It’s time to revisit those baby knits to see how well the yarns I chose have stood the test of time (and baby)! I thought I’d start this series of blog posts with a real winner: Cascade 220. Now, I know some of you wince at the thought of baby garments made from feltable wool (and indeed, Cascade 220 is a champion felter). Frankly, so do I. Heavy sweaters and jackets are the exception, however, as they don’t need to be washed every time they’re worn. I could not resist the yarn/pattern combination with this garment so I just hoped I’d have time to do the washing. In fact, now I do a wool wash about every two to three weeks.
Pattern: Double-Breasted Hooded Jacket, Phildar inspiration, my own creation.
Yarn: Cascade 220
Needles: US 7
Finished: July 2006
The jacket has held up remarkably well and looks as good today as when it came off my needles. Most notably, there is no fuzz. You know what I’m talking about. Even when you wash your woolens with extreme caution, over time they develop a slight halo of fuzz. Not this yarn. As you can see, the stitch definition remains quite crisp. While the color of the jacket is different in each photo, both are accurate reflections of the jacket’s true color. This is another thing I like so much about this particular yarn – light (and likely the seed stitch texture) dramatically change the jacket’s appearance.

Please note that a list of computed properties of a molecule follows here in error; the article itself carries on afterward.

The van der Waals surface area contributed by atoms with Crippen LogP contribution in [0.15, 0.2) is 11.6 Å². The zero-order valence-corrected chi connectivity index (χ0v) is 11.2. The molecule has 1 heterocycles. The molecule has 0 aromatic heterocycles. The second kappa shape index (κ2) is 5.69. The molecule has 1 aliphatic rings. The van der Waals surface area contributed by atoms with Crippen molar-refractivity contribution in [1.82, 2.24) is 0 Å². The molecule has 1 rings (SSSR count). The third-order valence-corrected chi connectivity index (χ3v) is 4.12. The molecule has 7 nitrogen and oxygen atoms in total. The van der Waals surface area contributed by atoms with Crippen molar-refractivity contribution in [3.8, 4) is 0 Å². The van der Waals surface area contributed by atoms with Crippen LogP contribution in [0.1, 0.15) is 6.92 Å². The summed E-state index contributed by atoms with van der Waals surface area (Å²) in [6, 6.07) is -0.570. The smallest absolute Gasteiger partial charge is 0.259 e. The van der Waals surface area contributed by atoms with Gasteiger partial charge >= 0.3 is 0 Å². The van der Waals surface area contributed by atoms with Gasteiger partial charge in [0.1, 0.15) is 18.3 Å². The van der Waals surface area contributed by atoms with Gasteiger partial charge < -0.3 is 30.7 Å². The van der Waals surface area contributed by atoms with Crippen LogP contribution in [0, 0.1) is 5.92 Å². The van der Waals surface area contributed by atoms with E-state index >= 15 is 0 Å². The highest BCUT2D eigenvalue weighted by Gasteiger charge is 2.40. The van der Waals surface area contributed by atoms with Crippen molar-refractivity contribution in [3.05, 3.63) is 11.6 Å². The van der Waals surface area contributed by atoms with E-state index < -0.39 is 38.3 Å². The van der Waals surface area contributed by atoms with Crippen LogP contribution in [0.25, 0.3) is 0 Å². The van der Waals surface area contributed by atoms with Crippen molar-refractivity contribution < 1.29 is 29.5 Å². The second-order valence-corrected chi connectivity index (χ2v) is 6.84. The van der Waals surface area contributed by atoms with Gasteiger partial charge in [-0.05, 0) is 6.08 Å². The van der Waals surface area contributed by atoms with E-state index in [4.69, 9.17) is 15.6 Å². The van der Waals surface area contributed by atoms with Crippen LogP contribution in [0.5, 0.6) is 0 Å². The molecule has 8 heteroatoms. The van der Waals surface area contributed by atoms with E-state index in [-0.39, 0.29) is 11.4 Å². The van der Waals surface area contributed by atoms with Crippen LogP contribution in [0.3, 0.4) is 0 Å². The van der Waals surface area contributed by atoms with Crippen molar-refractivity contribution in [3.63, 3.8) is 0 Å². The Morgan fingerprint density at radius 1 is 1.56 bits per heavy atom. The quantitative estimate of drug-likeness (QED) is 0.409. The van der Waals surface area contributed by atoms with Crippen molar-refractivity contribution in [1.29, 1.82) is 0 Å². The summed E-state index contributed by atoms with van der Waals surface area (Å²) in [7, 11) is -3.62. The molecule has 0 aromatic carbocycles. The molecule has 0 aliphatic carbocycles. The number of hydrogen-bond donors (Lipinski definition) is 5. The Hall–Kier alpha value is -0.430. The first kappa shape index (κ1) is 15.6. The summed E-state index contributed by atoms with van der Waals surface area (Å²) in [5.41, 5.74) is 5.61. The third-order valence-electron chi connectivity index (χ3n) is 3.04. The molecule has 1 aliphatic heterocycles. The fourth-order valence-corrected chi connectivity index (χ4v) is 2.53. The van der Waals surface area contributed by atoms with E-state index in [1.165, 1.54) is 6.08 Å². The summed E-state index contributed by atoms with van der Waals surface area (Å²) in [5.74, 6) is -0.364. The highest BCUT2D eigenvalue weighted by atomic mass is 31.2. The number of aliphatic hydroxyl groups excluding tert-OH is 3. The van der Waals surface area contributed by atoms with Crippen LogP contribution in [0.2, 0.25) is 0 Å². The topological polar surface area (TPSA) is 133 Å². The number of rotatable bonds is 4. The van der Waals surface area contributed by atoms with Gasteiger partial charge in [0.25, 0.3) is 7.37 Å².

I’m very pleased with the results, especially since Beatrix wears this all the time. Let me assure you that this jacket has seen its fair share of drool and spit up too! Furthermore, layered over another sweater, this jacket keeps Beatrix warmer outside than any other hand-knit or store-bought garment. For this reason, I’ve made several of these for other friends with babies.
You might recall another baby sweater out of Cascade 220. It’s such a rich red that I’ve had difficulty photographing it. If I have time this weekend, you might get to see it – it’s in the same great shape as the green one. So baby knitters: go get yourselves some Cascade 220!